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Using X11

If you wish to work with interactive graphical programs on the grid, you will need a way to display the graphical output on your local machine. This is accomplished through a bit of software known as an X11 server, which receives requests from programs running on remote machines and renders graphical elements on your local desktop.

There are many X11 server implementations available. Our recommendations are as follows:

  • OS X - XQuartz ( for OS X). XQuartz is an improvement on the stock X11 server that ships with OS X. You can manage installation using MacPorts: first install MacPorts, then run '/opt/local/bin/port install xorg-server'. XQuartz will start automatically when an X11 connection is requested.
  • Linux - X11 server. This will already be installed on a desktop-type computer.
  • Windows - Xming. Download and install the Xming and Xming-fonts packages. Xming must be started manually, either through the Program Files menu or the Quick Launch area. Once running, Xming will display an X icon in the System Tray. Good site for information on enabling X11 on Windows.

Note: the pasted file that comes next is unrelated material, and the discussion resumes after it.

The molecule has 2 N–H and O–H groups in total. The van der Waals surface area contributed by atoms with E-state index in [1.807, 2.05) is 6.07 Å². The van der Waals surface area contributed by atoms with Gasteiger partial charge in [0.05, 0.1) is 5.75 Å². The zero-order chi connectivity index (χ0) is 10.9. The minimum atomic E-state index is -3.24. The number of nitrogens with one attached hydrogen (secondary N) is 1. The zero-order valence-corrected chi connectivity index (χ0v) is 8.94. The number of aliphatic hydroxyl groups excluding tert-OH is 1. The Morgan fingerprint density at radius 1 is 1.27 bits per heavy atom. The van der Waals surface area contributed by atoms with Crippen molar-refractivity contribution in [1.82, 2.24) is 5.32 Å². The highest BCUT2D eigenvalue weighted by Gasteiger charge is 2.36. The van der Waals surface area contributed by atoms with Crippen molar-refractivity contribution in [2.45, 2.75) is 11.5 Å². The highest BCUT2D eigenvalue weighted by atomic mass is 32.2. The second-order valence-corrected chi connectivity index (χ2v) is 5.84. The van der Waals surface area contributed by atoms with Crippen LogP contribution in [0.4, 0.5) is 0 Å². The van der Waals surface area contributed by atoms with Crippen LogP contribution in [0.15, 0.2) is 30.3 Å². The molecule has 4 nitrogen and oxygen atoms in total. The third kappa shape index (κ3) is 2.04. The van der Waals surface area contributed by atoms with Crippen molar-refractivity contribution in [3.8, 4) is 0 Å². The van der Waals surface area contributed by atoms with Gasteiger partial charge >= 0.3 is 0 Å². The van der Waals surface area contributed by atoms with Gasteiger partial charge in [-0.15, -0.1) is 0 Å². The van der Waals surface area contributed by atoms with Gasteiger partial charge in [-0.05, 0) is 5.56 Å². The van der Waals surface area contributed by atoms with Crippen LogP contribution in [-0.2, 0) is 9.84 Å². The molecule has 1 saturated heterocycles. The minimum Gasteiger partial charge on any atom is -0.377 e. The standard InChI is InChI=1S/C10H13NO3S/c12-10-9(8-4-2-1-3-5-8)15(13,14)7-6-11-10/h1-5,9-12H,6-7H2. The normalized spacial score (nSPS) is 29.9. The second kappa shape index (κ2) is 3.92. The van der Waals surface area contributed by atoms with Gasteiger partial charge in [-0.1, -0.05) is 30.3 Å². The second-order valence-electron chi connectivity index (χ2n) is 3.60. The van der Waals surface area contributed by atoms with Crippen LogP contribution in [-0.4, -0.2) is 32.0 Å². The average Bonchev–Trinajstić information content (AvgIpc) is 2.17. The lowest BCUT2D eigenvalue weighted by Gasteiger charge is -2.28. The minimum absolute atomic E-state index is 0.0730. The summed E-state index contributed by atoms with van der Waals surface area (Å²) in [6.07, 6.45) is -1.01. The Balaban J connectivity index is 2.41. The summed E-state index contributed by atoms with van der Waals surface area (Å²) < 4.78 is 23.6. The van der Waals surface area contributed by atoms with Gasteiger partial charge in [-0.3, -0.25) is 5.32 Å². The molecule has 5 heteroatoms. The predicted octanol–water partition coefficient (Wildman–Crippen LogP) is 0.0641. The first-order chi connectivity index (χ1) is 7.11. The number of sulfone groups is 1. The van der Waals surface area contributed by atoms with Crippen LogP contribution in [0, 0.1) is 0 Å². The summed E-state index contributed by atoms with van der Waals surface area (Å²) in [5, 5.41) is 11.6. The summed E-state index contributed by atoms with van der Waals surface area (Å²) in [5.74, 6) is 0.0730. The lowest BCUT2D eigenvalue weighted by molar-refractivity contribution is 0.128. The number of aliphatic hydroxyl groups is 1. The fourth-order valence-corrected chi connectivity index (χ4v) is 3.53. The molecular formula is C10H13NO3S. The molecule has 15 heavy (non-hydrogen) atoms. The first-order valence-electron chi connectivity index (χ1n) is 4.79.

Once the X11 server is set up and running, you will need a tunnel via SSH for X11 traffic. Use the -X option of the ssh command-line client from OS X or Linux. Note that this is an upper-case -X, a lower-case -x will explicitly disable X11 tunneling.

Some people use the -Y option. This is not recommended as it tunnels X11 in trusted mode and is thus less secure than using -X.

Graphical clients such as the SSH Terminal on Windows will have a checkbox indicating an X11 tunnel is requested.


It is not unheard of for X11 connections to fail in seemingly mysterious ways. Typically, this is caused by minor misconfigurations that can be easily fixed. One common error is to try to run X11 through multiple network connections, e.g. ssh to ong0, then ssh to ong7, then run an X11 program. The correct way to resolve this is to ssh directly to the node on which you want to run the X11 program.

Some information may be provided by running your ssh session in verbose mode using the -v option. Up to three v's may be provided on the command line for increasing levels of verbosity.


There is a known incompatibility between Freesurfer and XQuartz 2.7.9. At this time, no solution is known, but installing an earlier version of XQuartz provides an effective work-around.

There appears to be precedent for this type of breakage: